Ali and I spoke for some length about this. I did my first major tour opening up for him a long time ago, and we wanted to recreate that crazy energy which I think we did. We addressed a variety of social issues on the tour. I got to connect with his supporters and he with mine. It was a win/win situation. What's really insane is that just about everything went wrong on that tour, minus the shows. We were absolutely blindsided with problems and obstacles left and right. The shows though, most sold out or were at 90% capacity and it was great energy. I think we might do a few more shows together. Ali is family to me.
What can you tell us about the focus of the forthcoming album The Middle Passage?
It's a lyrically heavy album, but also a very brutal look at reality. It is the official follow-up to [his second album, 2003's] Revolutionary Vol. 2, and yet it continues where The Martyr left off. It just might be my last album, though. I don't expect they'll let me live much longer after that. However, I plan on making my escape from that destiny. I am not afraid of what people will think or say. I am confident in my ability to argue and debate my ideas and the subject matter of my music. That is what will resonate the most; not just complaints, but ideas for solutions and, of course, the stories that you people love so much.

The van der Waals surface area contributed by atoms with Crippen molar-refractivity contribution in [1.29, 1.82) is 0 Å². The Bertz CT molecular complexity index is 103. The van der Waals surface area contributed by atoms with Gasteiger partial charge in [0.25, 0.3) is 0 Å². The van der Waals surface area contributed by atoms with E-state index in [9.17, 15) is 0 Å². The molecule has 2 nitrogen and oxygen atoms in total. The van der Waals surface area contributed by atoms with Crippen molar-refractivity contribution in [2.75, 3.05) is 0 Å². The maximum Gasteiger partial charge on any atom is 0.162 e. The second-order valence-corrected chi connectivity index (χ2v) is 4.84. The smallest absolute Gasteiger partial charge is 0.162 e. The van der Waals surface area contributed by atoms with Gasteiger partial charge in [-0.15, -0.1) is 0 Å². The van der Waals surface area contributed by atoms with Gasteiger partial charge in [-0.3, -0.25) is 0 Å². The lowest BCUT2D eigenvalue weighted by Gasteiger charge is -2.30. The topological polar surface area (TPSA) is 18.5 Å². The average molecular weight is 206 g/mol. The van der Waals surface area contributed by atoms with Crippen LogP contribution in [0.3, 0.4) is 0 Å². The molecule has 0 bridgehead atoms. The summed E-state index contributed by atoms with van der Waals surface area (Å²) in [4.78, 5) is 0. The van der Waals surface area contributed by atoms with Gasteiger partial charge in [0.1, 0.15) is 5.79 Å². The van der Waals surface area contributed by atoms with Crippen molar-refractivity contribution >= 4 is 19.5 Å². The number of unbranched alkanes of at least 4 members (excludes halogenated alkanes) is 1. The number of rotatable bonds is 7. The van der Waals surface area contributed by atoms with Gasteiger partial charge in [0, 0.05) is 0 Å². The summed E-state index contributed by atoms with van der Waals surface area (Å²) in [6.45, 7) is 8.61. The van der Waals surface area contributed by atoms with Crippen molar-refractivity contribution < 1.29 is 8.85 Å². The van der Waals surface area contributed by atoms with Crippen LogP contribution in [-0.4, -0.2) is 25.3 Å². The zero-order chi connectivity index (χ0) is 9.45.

This deep into the Obama administration, do you see any progress in terms of hip-hop as a means of critiquing power when the President is black?
I think we can all agree that while Obama had some minor successes, he's basically a lame duck president. I don't foresee him pushing through any immigration reform, so the promise he made to Latino/Indigenous people has now become the carrot on a stick and I have been talking with many prominent activists and even Democrats about a 3rd party resurgence to make these issues center stage. In terms of the president being part black and that having a deep effect on his ability to escape the same criticism that others in his position would garner. For example, if Obama did the same exact things that he's done in his presidency, the same exact things and he was a white republican the country would be up in arms. He was not a great unifier, but he was a very successful pacifier. I say this with all due respect to his family and his intelligence which is obviously a refined set of ideas that crumbled and fell apart when put into practice. Sad truth is that he is 10 times smarter than 99% of his ideological opponents in the political arena.